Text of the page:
First “Neo-Panamax” Shipping Vessel Calls At Port Of Philadelphia
On Wednesday, August 3, the first of a new class of “Neo-Panamax” shipping vessels called the Port of Philadelphia to begin a new phase of transport along the Delaware River. The MSC Sofia Celeste, an 8,800 TEU (Twenty-foot Equivalent Unit) vessel operated by the Mediterranean Shipping Company, docked at the Packer Avenue Marine Terminal in South Philadelphia for the first time, making it the largest ship to ever call the Port of Philadelphia.
“This new service comes as a direct result of the opening of the Panama Canal Expansion,” said David Whene, President of Greenwich Terminals LLC, operator of the Packer Avenue Marine Terminal. “Coupled with the near completion of the Delaware River Deepening Project, the Port of Philadelphia is poised to capitalize on this new service line as the only direct US east coast port of call between the west coast of South America and Europe.”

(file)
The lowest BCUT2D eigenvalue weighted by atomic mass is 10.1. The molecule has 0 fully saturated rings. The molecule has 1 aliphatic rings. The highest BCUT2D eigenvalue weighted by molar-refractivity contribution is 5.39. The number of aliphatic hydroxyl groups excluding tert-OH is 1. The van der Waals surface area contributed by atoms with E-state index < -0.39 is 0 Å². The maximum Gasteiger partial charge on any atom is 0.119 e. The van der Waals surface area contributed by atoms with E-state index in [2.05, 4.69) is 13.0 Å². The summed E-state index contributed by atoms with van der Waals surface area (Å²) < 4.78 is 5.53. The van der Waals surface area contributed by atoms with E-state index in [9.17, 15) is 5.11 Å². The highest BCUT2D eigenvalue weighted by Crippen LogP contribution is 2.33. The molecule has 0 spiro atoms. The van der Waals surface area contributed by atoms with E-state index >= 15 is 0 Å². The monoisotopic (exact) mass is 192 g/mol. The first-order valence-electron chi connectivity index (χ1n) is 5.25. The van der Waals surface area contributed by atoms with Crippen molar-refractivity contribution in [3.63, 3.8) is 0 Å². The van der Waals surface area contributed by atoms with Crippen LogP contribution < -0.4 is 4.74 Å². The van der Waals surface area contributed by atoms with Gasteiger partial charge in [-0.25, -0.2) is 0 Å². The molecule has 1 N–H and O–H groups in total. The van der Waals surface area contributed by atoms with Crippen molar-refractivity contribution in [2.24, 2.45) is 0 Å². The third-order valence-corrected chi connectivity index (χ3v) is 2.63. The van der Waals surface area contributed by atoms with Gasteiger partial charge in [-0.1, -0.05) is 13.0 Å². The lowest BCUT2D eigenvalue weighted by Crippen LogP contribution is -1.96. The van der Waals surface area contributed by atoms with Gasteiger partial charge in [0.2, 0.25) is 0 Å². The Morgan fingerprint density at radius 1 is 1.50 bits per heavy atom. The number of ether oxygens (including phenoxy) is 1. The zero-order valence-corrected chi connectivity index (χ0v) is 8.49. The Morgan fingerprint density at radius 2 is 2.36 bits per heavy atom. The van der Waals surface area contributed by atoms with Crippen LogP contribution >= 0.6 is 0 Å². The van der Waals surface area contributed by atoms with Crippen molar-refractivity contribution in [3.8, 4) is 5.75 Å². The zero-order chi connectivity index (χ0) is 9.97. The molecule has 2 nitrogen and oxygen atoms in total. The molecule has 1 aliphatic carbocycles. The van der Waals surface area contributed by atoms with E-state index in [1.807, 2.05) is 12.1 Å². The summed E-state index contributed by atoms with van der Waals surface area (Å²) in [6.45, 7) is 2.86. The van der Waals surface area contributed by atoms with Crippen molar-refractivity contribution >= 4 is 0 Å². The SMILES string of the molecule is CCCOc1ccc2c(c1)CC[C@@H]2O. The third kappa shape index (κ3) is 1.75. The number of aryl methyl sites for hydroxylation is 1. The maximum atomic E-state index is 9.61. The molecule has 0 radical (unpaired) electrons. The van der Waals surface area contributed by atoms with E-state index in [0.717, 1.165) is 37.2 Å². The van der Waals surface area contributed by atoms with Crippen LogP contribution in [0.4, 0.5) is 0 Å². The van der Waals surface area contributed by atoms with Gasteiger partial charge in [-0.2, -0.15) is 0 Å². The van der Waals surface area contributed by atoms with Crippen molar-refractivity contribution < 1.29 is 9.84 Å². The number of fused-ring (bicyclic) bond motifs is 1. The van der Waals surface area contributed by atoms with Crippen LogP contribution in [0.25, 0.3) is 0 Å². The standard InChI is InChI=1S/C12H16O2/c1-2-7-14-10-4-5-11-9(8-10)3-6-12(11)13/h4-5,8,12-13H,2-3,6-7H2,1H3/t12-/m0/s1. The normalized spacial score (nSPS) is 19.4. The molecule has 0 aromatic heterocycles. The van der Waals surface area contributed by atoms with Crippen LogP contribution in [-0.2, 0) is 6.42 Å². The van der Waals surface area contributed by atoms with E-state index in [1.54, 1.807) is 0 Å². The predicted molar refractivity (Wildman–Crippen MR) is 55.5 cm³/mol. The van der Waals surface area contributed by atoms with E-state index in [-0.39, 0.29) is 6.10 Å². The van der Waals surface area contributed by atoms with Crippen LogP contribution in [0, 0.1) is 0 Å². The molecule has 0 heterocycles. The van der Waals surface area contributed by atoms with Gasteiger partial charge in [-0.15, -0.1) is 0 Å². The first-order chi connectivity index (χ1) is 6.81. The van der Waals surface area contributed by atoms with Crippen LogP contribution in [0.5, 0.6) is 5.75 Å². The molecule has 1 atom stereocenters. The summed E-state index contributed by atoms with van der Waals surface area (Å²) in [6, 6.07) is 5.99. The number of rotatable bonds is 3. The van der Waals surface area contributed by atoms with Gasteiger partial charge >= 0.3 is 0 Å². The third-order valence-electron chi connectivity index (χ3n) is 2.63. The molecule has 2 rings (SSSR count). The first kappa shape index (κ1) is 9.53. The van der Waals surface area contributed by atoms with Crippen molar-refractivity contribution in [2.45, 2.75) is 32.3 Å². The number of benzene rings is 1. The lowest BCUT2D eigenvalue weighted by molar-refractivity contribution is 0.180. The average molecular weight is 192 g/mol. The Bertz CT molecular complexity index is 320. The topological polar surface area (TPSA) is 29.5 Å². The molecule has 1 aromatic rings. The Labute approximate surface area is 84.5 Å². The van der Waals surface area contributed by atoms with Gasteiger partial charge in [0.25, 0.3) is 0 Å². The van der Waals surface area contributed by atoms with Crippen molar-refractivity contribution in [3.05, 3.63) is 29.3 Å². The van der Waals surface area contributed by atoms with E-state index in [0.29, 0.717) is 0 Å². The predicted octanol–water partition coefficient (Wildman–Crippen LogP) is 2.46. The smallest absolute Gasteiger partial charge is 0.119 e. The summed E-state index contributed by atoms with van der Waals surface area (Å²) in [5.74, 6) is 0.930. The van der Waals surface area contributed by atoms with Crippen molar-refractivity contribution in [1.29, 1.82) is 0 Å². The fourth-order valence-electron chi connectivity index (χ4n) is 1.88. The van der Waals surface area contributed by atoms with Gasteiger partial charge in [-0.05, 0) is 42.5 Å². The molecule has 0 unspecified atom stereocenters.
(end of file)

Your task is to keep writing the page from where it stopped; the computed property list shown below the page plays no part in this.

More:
The MSC Sofia Celeste was completed in 2014 and has an on-board capacity of 8,819 TEU’s, of which 1,462 can be used with refrigerated container plugs for transporting perishable cargo. The ship is the first to trade on MSC’s newly redesigned South America West Coast-USA-Northwest Continent service line, which makes stops in Chile, Peru, Ecuador and the Bahamas, before calling Philadelphia and then heading to Rotterdam. Holt Logistics projects this new weekly service will not only produce more imports from South America through Philadelphia, but also increase volumes from the Midwest destined for export to Northwest Europe.
“With many major improvement projects on the horizon and now this record-size vessel calling the Port, so much is occurring to help us assure that the Port of Philadelphia fulfills its vast potential,” said Philadelphia Regional Port Authority (PRPA) Chairman Gerard Sweeney. “We commend our partners at Holt Logistics and the ILA for their expert handling of the Sofia Celeste, which, in addition to its record-size cargo, also inaugurates a reinvigorated Northern European service at the Port.”